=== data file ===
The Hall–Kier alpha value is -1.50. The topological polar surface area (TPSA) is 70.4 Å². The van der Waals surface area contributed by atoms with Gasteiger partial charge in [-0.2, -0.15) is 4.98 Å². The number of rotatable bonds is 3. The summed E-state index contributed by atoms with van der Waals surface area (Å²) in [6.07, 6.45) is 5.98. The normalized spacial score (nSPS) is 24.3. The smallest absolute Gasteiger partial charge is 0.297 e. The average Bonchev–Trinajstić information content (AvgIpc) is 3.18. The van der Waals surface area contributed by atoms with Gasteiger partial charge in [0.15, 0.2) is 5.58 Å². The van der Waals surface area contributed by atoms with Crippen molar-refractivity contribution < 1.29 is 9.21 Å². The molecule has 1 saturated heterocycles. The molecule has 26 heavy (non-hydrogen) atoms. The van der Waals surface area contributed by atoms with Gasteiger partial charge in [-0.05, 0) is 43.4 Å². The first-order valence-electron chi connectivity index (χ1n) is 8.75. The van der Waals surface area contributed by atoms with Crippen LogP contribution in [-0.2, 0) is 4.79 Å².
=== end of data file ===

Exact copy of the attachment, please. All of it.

The Hall–Kier alpha value is -1.50. The topological polar surface area (TPSA) is 70.4 Å². The van der Waals surface area contributed by atoms with Gasteiger partial charge in [-0.2, -0.15) is 4.98 Å². The number of rotatable bonds is 3. The summed E-state index contributed by atoms with van der Waals surface area (Å²) in [6.07, 6.45) is 5.98. The normalized spacial score (nSPS) is 24.3. The smallest absolute Gasteiger partial charge is 0.297 e. The average Bonchev–Trinajstić information content (AvgIpc) is 3.18. The van der Waals surface area contributed by atoms with Gasteiger partial charge in [0.15, 0.2) is 5.58 Å². The van der Waals surface area contributed by atoms with Crippen molar-refractivity contribution < 1.29 is 9.21 Å². The molecule has 1 saturated heterocycles. The molecule has 26 heavy (non-hydrogen) atoms. The van der Waals surface area contributed by atoms with Gasteiger partial charge in [-0.05, 0) is 43.4 Å². The first-order valence-electron chi connectivity index (χ1n) is 8.75. The van der Waals surface area contributed by atoms with Crippen LogP contribution in [-0.2, 0) is 4.79 Å².